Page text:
Thanks to Mr. D- W- for the piece below.
I have been reading a fair bit about Jutland of late –while working on a remote version game of a damaged German battlecruiser trying to get home on the night of 31st May/1st June 1916. In reading about it, it seems to have degenerated into two gangs of historians – one blaming Jellicoe for rigidity and timidity and the other blaming Beattie for ineptitude and foolhardiness. While there are mutual admissions that certain things were systematically wrong on the British side (lack of fire and ammunition storage security, initially incorrect info from the Admiralty, signalling problems) it all seems to be about the daytime battle and the virtues and vices of the two admirals’ performances. There seems to be the apocryphal elephant in the room that gets relatively little coverage namely: that the British fleet had done little or no training in night actions. Neither Jellicoe nor Beatty, with two years to train up their respective commands, had apparently even apparently considered the notion that they might be in contact with an enemy fleet at night - as if at dusk both sides would blow a bugle sounding the ‘Cease fire’ and sportingly begin again at dawn. What was to be done if the enemy were not to be so obliging never seemed to be considered. Basically, as far as the Admiralty were they had the biggest, strongest fleet in the world but only during daylight hours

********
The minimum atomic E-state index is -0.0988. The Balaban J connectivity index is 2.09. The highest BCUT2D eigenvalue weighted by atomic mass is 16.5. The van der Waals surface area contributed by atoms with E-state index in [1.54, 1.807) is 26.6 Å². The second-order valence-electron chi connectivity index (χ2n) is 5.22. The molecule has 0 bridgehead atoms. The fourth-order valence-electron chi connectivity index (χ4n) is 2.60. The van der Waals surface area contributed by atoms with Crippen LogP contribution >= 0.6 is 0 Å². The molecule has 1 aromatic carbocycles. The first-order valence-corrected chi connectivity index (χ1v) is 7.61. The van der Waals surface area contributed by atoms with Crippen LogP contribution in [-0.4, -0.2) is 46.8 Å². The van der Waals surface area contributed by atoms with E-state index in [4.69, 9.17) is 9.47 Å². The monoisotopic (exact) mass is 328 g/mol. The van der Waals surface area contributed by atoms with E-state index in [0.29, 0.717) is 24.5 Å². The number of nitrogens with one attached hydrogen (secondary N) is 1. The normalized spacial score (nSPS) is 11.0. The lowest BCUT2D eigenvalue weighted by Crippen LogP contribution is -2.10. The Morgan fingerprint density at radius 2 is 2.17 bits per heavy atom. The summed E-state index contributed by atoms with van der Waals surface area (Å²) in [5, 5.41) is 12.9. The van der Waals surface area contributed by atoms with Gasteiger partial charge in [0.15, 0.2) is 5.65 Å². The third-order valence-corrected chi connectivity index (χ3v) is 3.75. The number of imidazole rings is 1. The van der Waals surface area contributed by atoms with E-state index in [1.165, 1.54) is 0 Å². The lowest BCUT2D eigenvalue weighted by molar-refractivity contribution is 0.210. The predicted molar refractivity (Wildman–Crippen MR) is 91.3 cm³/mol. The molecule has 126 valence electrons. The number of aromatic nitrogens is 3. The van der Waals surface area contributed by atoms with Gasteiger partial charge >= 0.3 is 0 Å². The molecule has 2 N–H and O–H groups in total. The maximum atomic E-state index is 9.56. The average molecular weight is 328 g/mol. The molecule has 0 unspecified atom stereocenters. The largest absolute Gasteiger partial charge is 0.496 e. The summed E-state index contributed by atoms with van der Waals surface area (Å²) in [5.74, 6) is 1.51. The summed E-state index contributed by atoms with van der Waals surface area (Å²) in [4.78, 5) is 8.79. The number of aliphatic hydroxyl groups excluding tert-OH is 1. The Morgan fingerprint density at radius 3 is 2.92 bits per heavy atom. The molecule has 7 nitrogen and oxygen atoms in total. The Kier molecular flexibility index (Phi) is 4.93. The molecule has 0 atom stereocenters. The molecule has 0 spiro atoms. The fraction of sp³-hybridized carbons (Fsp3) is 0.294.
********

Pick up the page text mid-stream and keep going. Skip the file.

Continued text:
The Germans, predictably, were from destroyers to battleships well trained in night operations with an elaborate colour lights flash display for identification*, they had a system where guns and searchlights worked as one and finally they had starshells whereas the British had none. Had the Germans on the night of May31st/1st June not bent all their efforts in getting to the Horns Reef before daybreak their destroyers and light cruisers could have wreaked havoc on the capital ships of the British Grand Fleet. The fact that the Royal Navy began intense training in night actions in July 1916 is presumably a tacit admission that a right bollock had been dropped somewhere. *The British had a simple two letter morse searchlight code which the Germans picked up on almost immediately it got dark and used thereafter, to their advantage, during the course of the night.